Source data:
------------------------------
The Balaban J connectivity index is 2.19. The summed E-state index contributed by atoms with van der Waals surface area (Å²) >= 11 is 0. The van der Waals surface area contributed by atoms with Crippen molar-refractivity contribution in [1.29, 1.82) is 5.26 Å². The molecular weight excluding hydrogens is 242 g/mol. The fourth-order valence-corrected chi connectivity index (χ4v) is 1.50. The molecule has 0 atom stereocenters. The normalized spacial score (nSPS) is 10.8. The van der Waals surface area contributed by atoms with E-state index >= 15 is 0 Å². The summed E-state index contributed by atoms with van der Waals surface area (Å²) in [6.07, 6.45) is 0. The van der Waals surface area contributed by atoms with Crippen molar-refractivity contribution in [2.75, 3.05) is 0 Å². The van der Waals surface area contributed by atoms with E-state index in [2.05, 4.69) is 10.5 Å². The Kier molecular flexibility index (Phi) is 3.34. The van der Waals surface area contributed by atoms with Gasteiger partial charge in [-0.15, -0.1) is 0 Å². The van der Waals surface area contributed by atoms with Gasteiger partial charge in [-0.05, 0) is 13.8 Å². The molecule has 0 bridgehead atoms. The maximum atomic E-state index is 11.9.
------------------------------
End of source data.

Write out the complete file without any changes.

The Balaban J connectivity index is 2.19. The summed E-state index contributed by atoms with van der Waals surface area (Å²) >= 11 is 0. The van der Waals surface area contributed by atoms with Crippen molar-refractivity contribution in [1.29, 1.82) is 5.26 Å². The molecular weight excluding hydrogens is 242 g/mol. The fourth-order valence-corrected chi connectivity index (χ4v) is 1.50. The molecule has 0 atom stereocenters. The normalized spacial score (nSPS) is 10.8. The van der Waals surface area contributed by atoms with E-state index >= 15 is 0 Å². The summed E-state index contributed by atoms with van der Waals surface area (Å²) in [6.07, 6.45) is 0. The van der Waals surface area contributed by atoms with Crippen molar-refractivity contribution in [2.75, 3.05) is 0 Å². The van der Waals surface area contributed by atoms with E-state index in [2.05, 4.69) is 10.5 Å². The Kier molecular flexibility index (Phi) is 3.34. The van der Waals surface area contributed by atoms with Gasteiger partial charge in [-0.15, -0.1) is 0 Å². The van der Waals surface area contributed by atoms with Gasteiger partial charge in [-0.05, 0) is 13.8 Å². The molecule has 0 bridgehead atoms. The maximum atomic E-state index is 11.9.